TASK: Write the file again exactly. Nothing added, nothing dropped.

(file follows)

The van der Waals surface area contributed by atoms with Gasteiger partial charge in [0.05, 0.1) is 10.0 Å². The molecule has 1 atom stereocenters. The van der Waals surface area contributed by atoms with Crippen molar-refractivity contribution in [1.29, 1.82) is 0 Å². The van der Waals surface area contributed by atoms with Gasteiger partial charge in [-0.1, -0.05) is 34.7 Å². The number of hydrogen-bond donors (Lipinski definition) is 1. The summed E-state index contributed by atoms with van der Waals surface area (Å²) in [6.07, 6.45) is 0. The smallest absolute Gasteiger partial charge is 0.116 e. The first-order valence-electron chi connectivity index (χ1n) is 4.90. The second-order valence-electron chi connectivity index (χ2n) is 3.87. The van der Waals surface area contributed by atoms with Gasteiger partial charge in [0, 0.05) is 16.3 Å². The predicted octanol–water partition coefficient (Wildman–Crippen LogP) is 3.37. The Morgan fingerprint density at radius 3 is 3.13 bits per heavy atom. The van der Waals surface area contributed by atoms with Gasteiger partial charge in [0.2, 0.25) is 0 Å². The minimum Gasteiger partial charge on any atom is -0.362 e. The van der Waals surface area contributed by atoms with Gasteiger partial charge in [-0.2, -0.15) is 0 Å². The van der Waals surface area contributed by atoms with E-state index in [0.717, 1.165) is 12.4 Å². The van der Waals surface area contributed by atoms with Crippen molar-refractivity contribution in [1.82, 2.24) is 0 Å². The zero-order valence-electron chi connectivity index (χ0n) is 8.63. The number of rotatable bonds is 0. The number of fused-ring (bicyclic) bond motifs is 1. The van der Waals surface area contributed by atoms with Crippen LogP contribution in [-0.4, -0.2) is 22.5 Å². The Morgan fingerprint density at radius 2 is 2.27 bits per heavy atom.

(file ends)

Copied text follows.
The van der Waals surface area contributed by atoms with Gasteiger partial charge in [0.05, 0.1) is 10.0 Å². The molecule has 1 atom stereocenters. The van der Waals surface area contributed by atoms with Crippen molar-refractivity contribution in [1.29, 1.82) is 0 Å². The van der Waals surface area contributed by atoms with Gasteiger partial charge in [-0.1, -0.05) is 34.7 Å². The number of hydrogen-bond donors (Lipinski definition) is 1. The summed E-state index contributed by atoms with van der Waals surface area (Å²) in [6.07, 6.45) is 0. The smallest absolute Gasteiger partial charge is 0.116 e. The first-order valence-electron chi connectivity index (χ1n) is 4.90. The second-order valence-electron chi connectivity index (χ2n) is 3.87. The van der Waals surface area contributed by atoms with Gasteiger partial charge in [0, 0.05) is 16.3 Å². The predicted octanol–water partition coefficient (Wildman–Crippen LogP) is 3.37. The Morgan fingerprint density at radius 3 is 3.13 bits per heavy atom. The van der Waals surface area contributed by atoms with Gasteiger partial charge in [0.2, 0.25) is 0 Å². The minimum Gasteiger partial charge on any atom is -0.362 e. The van der Waals surface area contributed by atoms with Gasteiger partial charge in [-0.2, -0.15) is 0 Å². The van der Waals surface area contributed by atoms with E-state index in [0.717, 1.165) is 12.4 Å². The van der Waals surface area contributed by atoms with Crippen molar-refractivity contribution in [1.82, 2.24) is 0 Å². The zero-order valence-electron chi connectivity index (χ0n) is 8.63. The number of rotatable bonds is 0. The number of fused-ring (bicyclic) bond motifs is 1. The van der Waals surface area contributed by atoms with Crippen LogP contribution in [-0.4, -0.2) is 22.5 Å². The Morgan fingerprint density at radius 2 is 2.27 bits per heavy atom.